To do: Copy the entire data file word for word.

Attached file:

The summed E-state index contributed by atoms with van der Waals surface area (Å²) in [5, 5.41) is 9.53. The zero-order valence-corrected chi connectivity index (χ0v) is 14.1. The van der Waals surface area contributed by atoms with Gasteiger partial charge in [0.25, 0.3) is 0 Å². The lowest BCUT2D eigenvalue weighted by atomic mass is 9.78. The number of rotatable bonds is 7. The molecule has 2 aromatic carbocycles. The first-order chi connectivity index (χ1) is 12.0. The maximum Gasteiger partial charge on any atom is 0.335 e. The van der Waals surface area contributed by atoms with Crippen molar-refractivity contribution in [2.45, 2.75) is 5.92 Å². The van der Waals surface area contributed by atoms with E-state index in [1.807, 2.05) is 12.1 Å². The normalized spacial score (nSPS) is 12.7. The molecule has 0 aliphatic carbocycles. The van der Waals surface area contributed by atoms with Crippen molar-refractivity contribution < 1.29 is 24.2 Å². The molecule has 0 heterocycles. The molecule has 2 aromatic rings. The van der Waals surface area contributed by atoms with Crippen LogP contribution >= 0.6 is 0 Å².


The summed E-state index contributed by atoms with van der Waals surface area (Å²) in [5, 5.41) is 9.53. The zero-order valence-corrected chi connectivity index (χ0v) is 14.1. The van der Waals surface area contributed by atoms with Gasteiger partial charge in [0.25, 0.3) is 0 Å². The lowest BCUT2D eigenvalue weighted by atomic mass is 9.78. The number of rotatable bonds is 7. The molecule has 2 aromatic carbocycles. The first-order chi connectivity index (χ1) is 12.0. The maximum Gasteiger partial charge on any atom is 0.335 e. The van der Waals surface area contributed by atoms with Crippen molar-refractivity contribution in [2.45, 2.75) is 5.92 Å². The van der Waals surface area contributed by atoms with E-state index in [1.807, 2.05) is 12.1 Å². The normalized spacial score (nSPS) is 12.7. The molecule has 0 aliphatic carbocycles. The van der Waals surface area contributed by atoms with Crippen molar-refractivity contribution < 1.29 is 24.2 Å². The molecule has 0 heterocycles. The molecule has 2 aromatic rings. The van der Waals surface area contributed by atoms with Crippen LogP contribution >= 0.6 is 0 Å².